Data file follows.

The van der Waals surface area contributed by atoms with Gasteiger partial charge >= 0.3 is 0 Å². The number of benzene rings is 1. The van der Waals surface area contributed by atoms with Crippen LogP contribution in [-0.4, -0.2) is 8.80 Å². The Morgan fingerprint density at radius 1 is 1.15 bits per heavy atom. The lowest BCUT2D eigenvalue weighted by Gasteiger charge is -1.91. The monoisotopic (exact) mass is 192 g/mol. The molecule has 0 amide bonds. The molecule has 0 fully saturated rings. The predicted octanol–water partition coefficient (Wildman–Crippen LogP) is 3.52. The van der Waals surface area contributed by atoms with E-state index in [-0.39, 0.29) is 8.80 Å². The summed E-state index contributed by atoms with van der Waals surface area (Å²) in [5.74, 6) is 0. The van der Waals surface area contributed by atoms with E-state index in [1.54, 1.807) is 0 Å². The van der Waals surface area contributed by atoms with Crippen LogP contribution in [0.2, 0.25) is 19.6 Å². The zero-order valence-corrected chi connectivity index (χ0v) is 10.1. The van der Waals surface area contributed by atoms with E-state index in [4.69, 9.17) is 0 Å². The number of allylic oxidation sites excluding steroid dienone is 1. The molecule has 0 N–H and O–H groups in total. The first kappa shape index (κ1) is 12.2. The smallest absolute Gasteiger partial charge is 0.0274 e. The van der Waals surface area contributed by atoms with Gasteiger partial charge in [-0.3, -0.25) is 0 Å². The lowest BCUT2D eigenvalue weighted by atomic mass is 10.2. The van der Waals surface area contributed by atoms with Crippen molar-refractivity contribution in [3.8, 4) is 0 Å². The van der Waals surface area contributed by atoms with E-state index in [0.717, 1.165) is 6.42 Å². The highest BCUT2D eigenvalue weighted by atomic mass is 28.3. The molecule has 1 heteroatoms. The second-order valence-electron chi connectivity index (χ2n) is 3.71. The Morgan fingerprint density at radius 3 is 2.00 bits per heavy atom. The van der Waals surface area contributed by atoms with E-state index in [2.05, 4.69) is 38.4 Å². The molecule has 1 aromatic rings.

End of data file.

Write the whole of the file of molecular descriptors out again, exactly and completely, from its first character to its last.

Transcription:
The van der Waals surface area contributed by atoms with Gasteiger partial charge >= 0.3 is 0 Å². The number of benzene rings is 1. The van der Waals surface area contributed by atoms with Crippen LogP contribution in [-0.4, -0.2) is 8.80 Å². The Morgan fingerprint density at radius 1 is 1.15 bits per heavy atom. The lowest BCUT2D eigenvalue weighted by Gasteiger charge is -1.91. The monoisotopic (exact) mass is 192 g/mol. The molecule has 0 amide bonds. The molecule has 0 fully saturated rings. The predicted octanol–water partition coefficient (Wildman–Crippen LogP) is 3.52. The van der Waals surface area contributed by atoms with E-state index in [-0.39, 0.29) is 8.80 Å². The summed E-state index contributed by atoms with van der Waals surface area (Å²) in [5.74, 6) is 0. The van der Waals surface area contributed by atoms with E-state index in [1.54, 1.807) is 0 Å². The van der Waals surface area contributed by atoms with Crippen LogP contribution in [0.2, 0.25) is 19.6 Å². The zero-order valence-corrected chi connectivity index (χ0v) is 10.1. The van der Waals surface area contributed by atoms with E-state index in [4.69, 9.17) is 0 Å². The number of allylic oxidation sites excluding steroid dienone is 1. The molecule has 0 N–H and O–H groups in total. The first kappa shape index (κ1) is 12.2. The smallest absolute Gasteiger partial charge is 0.0274 e. The van der Waals surface area contributed by atoms with Gasteiger partial charge in [-0.3, -0.25) is 0 Å². The lowest BCUT2D eigenvalue weighted by atomic mass is 10.2. The van der Waals surface area contributed by atoms with Crippen molar-refractivity contribution in [3.8, 4) is 0 Å². The van der Waals surface area contributed by atoms with E-state index in [0.717, 1.165) is 6.42 Å². The highest BCUT2D eigenvalue weighted by atomic mass is 28.3. The molecule has 1 heteroatoms. The second-order valence-electron chi connectivity index (χ2n) is 3.71. The Morgan fingerprint density at radius 3 is 2.00 bits per heavy atom. The van der Waals surface area contributed by atoms with E-state index in [2.05, 4.69) is 38.4 Å². The molecule has 1 aromatic rings.